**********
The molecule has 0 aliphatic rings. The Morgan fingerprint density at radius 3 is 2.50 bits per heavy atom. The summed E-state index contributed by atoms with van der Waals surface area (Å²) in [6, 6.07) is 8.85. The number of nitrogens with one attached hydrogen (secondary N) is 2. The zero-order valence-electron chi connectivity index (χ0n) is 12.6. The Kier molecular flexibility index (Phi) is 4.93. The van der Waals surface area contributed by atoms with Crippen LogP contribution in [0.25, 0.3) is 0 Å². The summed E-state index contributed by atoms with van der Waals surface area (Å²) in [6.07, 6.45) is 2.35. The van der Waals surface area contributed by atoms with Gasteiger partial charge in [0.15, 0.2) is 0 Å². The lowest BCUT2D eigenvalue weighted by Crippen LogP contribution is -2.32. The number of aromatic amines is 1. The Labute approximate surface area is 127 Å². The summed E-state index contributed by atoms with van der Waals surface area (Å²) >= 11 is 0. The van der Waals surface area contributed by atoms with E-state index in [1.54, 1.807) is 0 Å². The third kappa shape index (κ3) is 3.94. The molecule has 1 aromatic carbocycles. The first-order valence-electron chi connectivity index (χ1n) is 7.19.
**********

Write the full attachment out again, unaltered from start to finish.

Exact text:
The molecule has 0 aliphatic rings. The Morgan fingerprint density at radius 3 is 2.50 bits per heavy atom. The summed E-state index contributed by atoms with van der Waals surface area (Å²) in [6, 6.07) is 8.85. The number of nitrogens with one attached hydrogen (secondary N) is 2. The zero-order valence-electron chi connectivity index (χ0n) is 12.6. The Kier molecular flexibility index (Phi) is 4.93. The van der Waals surface area contributed by atoms with Crippen LogP contribution in [0.25, 0.3) is 0 Å². The summed E-state index contributed by atoms with van der Waals surface area (Å²) in [6.07, 6.45) is 2.35. The van der Waals surface area contributed by atoms with Gasteiger partial charge in [0.15, 0.2) is 0 Å². The lowest BCUT2D eigenvalue weighted by Crippen LogP contribution is -2.32. The number of aromatic amines is 1. The Labute approximate surface area is 127 Å². The summed E-state index contributed by atoms with van der Waals surface area (Å²) >= 11 is 0. The van der Waals surface area contributed by atoms with E-state index in [1.54, 1.807) is 0 Å². The third kappa shape index (κ3) is 3.94. The molecule has 1 aromatic carbocycles. The first-order valence-electron chi connectivity index (χ1n) is 7.19.